Richmond County school board mulls swim lesson offer



The Richmond County Board of Education will decide next week whether teaching children to swim during school hours is worth the loss of instruction time.

The Family Y of Greater Augusta is offering free swimming lessons for all 2,555 Richmond County second-graders at no cost to the school system as part of a five-day program known as Splash.

Under the program, schools would have to release pupils for two hours a day for five consecutive days for the one-hour class and estimated hour of preparation and transportation.

In return, the pupils would learn water safety, swimming skills and self-esteem, according to Danny McConnell, the Family Y’s president and CEO.

“We were basically tired of hearing about news broadcasts of kids drowning,” McConnell said. “This is one big step in the right direction to avoid that taking place in the future.”

The school board’s Student Services Committee gave initial approval to the program Tuesday, but the full board must vote on the issue for finalization next Tuesday.

Acting Superintendent James Whitson said board members have to weigh the benefits of giving swimming lessons to children living in poverty who otherwise might not get the opportunity versus losing hours in the classroom.

School board Vice President Venus Cain was the only dissenting vote, saying it should not be the schools’ responsibility to teach children to swim.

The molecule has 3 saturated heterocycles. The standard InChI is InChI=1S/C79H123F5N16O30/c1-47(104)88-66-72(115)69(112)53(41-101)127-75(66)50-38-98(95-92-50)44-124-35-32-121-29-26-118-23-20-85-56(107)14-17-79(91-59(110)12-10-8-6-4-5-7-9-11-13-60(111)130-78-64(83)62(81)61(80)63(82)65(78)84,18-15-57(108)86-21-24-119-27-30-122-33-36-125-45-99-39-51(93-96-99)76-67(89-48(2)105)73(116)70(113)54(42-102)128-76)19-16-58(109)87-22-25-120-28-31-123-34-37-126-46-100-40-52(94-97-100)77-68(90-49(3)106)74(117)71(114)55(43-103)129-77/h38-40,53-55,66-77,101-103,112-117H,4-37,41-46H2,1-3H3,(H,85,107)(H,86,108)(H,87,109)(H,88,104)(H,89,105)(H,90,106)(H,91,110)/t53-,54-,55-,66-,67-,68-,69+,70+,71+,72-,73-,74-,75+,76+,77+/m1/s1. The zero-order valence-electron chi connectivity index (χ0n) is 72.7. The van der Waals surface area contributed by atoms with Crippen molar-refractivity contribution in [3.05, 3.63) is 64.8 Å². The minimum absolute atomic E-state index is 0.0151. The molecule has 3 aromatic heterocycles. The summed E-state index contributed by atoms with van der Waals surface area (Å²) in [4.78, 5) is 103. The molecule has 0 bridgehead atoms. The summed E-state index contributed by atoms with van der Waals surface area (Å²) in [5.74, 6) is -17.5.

“I just have a really big issue with us pulling kids out for a week,” Cain said. “When the test scores come back, we’re going to be sitting here with our mouths open wondering what happened. ... Five days can make or break a child.

“We cannot do everything. I think this is a program that should stay with the parents. ... Leave our children in the classroom so when they get to the third grade they are more than prepared.”

Other board members thought dedicating time to swim lessons was worth the loss of classroom time if it meant saving a child’s life. There is also the benefit of having no cost to the school system or families, said board President Alex Howard.

McConnell said a sponsor would cover the $50,000 cost of the program, and volunteers would donate swimsuits for needy children. The Family Y would also provide transportation from the schools to the three locations designated for the lessons.

If the school board approves the Splash program next week, participation would be optional.


• Carol Rountree, the Richmond County school system’s executive director of student services, said the state should receive notice Monday of whether the U.S. Department of Education approved a waiver for Georgia to be excluded from No Child Left Behind requirements. The federal law’s adequate yearly progress benchmarks would be replaced by a College and Career Readiness Index, which would provide broader indicators of student readiness.

• The Finance Committee approved a $102,000 bid to provide 80 security cameras for Richmond County school buses.

Read more about the Splash program.